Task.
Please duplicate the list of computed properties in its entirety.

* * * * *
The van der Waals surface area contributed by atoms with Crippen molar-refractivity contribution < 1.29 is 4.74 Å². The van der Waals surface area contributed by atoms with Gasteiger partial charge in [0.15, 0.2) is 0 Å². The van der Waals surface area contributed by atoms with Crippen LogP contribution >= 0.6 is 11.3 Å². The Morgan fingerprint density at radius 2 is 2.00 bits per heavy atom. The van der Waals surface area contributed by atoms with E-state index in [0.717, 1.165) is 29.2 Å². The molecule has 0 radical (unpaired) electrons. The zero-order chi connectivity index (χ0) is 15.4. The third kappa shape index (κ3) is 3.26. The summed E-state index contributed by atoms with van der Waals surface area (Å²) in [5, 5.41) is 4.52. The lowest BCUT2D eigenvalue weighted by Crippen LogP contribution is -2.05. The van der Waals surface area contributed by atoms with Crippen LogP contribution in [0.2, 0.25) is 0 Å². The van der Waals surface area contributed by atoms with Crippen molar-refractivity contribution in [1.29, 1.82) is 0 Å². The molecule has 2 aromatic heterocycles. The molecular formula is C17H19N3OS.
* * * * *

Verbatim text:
The van der Waals surface area contributed by atoms with Crippen molar-refractivity contribution < 1.29 is 4.74 Å². The van der Waals surface area contributed by atoms with Gasteiger partial charge in [0.15, 0.2) is 0 Å². The van der Waals surface area contributed by atoms with Crippen LogP contribution >= 0.6 is 11.3 Å². The Morgan fingerprint density at radius 2 is 2.00 bits per heavy atom. The van der Waals surface area contributed by atoms with E-state index in [0.717, 1.165) is 29.2 Å². The molecule has 0 radical (unpaired) electrons. The zero-order chi connectivity index (χ0) is 15.4. The third kappa shape index (κ3) is 3.26. The summed E-state index contributed by atoms with van der Waals surface area (Å²) in [5, 5.41) is 4.52. The lowest BCUT2D eigenvalue weighted by Crippen LogP contribution is -2.05. The van der Waals surface area contributed by atoms with Crippen LogP contribution in [0.2, 0.25) is 0 Å². The van der Waals surface area contributed by atoms with Crippen molar-refractivity contribution in [1.29, 1.82) is 0 Å². The molecule has 2 aromatic heterocycles. The molecular formula is C17H19N3OS.